It's true, there's no jazz scene to speak of in this city. But a local act at last week's edition of Phat-n-Jazzy at the Social made a good case for renewing efforts to get one going. Instead of her musical (and literal) family, the Sol.illaquists of Sound, the suede-voiced Alexandrah fronted a full jazz band that packed considerable improvisational chops. According to her, apart from the key of some of the songs, the entire groove was extemporaneous. Though the chanteuse has performed with them quite a few times in the past couple of years, the outfit rounded out by Derrick Harvin (keys), John Lennard (sax, flute), Lavon Rushing (bass) and Carl Hamilton (drums) remains purposefully unnamed. That's because, as she makes very clear, it's not a side project for her but rather an occasional artistic gathering that's to remain open. Not to be a Yoko or anything, since I wholly appreciate her dynamic presence in the Sol.illaquists' equation, but this was a context in which she truly shone, her agile voice mirroring their instrumental fluidity. It was an unmistakably natural fit.

Guitars and Feedback

Apart from that, however, last week was all about the guitars. The Peacock Room was the scene for an actual Guitar-Off between four local gunslingers. Right now, you're probably thinking pyro-blowing, rock-out-with-yer-cock-out shredfest. But when you put guys like Darin Hughes (Happy Valley), Carlos DeSoto (The Rules, Los Diggaz), Max (Pooball) and Danny Feedback in a room together, you can't expect anything so straightforward. Instead, it was in a much more experimental orbit with avant and jazz stylings, as well as full-on noise. In other words, a very anti-rock guitar challenge.

Speaking of guitar spectacles, the ax-man from DeLand's No Circus is a total stud. Had he shown up to the guitar-off instead of their recent show at the Social, shit woulda been game over. Though slavish to classic rock, the band itself was totally aces, especially considering that none of 'em is old enough to buy a pack of smokes. But it was singer/guitarist James Killgallon who sparked like a supernova; it's always charming to see a kid whose heart outruns his still-nascent posturing. The rest of his body may still be working things out, but his hands? Hooo boy! On a guitar, those fingers exist on a stratum most mortals will never reach. With no pick and a jaw-dropping mastery of guitar dynamics, this wunderkind is the real deal. For having to reach for the rock virility of Robert Plant through a set of braces, his singing wasn't bad either. This airtight band already has staggering natural talent; they just need a broader record collection.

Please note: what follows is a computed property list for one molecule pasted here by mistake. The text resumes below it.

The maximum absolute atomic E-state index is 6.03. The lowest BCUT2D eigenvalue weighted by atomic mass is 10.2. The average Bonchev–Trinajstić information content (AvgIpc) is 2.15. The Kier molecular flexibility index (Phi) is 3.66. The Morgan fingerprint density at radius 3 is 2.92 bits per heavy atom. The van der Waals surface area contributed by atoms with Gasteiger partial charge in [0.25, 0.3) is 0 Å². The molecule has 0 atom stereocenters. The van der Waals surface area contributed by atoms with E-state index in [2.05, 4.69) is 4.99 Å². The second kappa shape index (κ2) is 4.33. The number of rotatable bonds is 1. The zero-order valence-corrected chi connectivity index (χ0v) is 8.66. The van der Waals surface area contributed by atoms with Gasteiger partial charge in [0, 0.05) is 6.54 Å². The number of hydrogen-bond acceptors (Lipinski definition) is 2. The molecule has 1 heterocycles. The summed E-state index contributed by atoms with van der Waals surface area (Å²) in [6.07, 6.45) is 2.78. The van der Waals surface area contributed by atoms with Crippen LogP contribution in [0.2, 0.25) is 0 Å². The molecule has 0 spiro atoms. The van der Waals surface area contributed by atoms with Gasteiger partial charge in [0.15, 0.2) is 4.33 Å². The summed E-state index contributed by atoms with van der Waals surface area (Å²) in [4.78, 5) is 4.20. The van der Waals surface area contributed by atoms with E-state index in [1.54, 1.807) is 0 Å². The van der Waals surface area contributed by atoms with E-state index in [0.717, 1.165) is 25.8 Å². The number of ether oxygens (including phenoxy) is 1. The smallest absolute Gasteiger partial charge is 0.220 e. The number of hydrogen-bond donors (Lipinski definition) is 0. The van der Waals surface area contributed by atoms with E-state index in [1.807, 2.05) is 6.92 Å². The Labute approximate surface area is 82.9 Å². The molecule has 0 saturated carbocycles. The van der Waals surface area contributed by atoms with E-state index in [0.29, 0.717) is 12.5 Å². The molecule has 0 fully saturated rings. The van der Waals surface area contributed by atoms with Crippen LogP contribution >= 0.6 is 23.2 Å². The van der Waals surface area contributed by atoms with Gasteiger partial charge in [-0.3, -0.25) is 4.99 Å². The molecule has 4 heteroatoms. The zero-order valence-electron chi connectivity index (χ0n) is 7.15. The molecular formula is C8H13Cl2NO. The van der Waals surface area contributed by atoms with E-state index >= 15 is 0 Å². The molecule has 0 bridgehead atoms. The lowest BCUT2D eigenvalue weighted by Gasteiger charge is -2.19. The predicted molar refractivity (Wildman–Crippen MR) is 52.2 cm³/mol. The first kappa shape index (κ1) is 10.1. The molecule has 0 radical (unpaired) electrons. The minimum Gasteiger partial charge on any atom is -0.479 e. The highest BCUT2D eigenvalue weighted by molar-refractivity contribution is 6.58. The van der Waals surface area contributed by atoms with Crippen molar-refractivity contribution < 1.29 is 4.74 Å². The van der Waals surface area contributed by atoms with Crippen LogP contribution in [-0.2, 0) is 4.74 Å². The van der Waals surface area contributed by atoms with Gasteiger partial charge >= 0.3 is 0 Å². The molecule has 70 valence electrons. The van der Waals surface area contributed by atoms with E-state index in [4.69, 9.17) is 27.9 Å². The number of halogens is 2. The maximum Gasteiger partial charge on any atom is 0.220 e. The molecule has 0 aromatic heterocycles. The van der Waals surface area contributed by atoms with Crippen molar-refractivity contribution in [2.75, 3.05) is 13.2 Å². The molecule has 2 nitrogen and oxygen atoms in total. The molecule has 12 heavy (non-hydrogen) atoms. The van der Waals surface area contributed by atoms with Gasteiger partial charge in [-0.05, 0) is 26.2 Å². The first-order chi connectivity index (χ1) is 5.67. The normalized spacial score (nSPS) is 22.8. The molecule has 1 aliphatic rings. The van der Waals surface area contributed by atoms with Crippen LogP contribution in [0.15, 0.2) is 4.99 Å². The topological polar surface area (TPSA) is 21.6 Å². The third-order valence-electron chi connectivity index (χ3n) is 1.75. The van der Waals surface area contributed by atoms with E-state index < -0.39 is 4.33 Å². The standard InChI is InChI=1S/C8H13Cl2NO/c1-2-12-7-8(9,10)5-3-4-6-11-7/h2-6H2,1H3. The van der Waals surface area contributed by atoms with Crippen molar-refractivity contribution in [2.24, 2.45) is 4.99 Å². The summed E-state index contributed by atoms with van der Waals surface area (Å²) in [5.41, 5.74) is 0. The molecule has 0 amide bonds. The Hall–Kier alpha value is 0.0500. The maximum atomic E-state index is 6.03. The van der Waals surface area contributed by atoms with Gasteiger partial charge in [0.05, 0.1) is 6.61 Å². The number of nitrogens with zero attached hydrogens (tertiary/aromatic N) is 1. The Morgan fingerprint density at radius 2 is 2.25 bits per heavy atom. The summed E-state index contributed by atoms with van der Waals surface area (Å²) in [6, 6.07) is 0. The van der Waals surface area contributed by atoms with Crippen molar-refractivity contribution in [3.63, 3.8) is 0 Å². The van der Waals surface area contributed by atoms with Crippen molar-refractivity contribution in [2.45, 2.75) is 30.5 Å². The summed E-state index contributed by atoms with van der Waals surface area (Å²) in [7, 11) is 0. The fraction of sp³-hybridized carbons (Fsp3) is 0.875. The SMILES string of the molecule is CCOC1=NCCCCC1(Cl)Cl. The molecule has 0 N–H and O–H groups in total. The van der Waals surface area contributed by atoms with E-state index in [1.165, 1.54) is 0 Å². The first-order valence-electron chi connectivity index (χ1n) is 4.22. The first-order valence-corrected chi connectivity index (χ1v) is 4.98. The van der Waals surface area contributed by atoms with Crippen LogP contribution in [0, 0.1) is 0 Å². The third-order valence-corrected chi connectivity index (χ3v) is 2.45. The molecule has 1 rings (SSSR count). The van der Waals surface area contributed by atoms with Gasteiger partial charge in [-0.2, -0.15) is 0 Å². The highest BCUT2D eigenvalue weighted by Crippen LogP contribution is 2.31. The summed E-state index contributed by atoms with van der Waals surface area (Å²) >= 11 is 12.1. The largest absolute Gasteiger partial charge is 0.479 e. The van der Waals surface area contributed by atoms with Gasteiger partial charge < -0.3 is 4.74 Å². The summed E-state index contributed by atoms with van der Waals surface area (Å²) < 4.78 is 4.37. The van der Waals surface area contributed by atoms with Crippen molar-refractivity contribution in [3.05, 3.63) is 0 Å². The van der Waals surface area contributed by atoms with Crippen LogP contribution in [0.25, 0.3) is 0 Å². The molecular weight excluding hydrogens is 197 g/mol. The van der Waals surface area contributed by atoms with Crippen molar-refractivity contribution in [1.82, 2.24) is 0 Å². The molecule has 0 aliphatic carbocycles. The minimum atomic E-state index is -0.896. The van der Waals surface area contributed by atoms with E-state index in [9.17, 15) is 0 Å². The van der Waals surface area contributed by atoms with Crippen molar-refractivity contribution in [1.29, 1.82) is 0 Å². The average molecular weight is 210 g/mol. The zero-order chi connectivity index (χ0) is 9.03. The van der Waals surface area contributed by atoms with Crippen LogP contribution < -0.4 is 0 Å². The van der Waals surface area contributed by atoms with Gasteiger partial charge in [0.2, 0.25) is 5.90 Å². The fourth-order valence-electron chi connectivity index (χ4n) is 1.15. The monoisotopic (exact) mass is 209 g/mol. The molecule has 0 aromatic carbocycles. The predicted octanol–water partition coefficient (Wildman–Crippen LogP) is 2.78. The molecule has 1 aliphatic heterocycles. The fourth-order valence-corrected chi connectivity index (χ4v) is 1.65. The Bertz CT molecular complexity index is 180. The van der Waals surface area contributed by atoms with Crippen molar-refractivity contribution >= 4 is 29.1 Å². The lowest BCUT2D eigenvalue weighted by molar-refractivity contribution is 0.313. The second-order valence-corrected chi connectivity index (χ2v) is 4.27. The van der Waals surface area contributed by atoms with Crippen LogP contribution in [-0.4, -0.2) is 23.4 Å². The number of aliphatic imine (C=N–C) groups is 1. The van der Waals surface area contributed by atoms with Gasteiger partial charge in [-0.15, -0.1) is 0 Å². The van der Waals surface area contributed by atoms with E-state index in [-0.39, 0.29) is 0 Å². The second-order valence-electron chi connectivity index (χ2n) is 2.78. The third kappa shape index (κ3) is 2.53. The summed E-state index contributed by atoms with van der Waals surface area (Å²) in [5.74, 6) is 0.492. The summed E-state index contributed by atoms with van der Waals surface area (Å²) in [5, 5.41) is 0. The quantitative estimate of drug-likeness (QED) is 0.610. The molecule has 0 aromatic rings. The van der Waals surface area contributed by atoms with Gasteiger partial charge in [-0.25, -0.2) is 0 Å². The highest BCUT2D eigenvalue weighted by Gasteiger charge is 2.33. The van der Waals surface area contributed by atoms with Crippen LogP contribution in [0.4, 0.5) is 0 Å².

Sharing the bill was local band The Dyin' Days. Vocal issues are just the beginning of their problems. The bigger dilemma is that there are actually two bands crowding this womb: a potentially awesome psych-rock band and a not-so-good mod band. They either need to figure out which one they wanna be or how to merge them better. Though much of what sparse virtue they had came via the noisy texturizing of the aforementioned Danny Feedback, it did illuminate the double-edged sword of having him in their ranks. Despite, or perhaps because of, his occasional brilliance, he's an inevitable show-stealer whose presence tends to eclipse. The only band he's ever successfully integrated into — other than his own eponymous one — was Franchise, but that's because their concept was both bigger than and more complementary to his persona. Whether he proves to be the Dyin' Days' death knell or saving grace will depend on them.

With a hard-rock sound that's turbo-charged and sexy as shit, headliner Earl Greyhound, from NYC, is an act that puts the power back in "power trio." All sinewy muscle and lusty swagger, they were the model of lean and mean. Apart from the impressive licks of singer/guitarist Matt Whyte, much of their sonic girth was provided by big Ricc Sheridan and his even bigger set of drums, which boasted a kick drum that could make a spare tire for Gravedigger. They've got the image, the sound and quite possibly the next big thing written all over them.

The Clap

Despite impelling even preppy frat boys to dance and clap their hands in the form of high-fives, Clap Your Hands Say Yeah underwhelmed with a flat set at Club Firestone. Opener Elvis Perkins in Dearland, however, picked up the slack with a crystalline performance. Considering the baggage frontman Perkins is carrying (his mother died in one of the planes that downed the World Trade Center and his famous father Anthony died from AIDS-related pneumonia), you'd think his stuff would either be glum or angry as all hell. But live, he and his diversely talented bandmates showed an orchestral yet rustic complexion with an array of timeworn instruments, colorfully rendering the intimate world of gentle beauty he's created for his catharsis.


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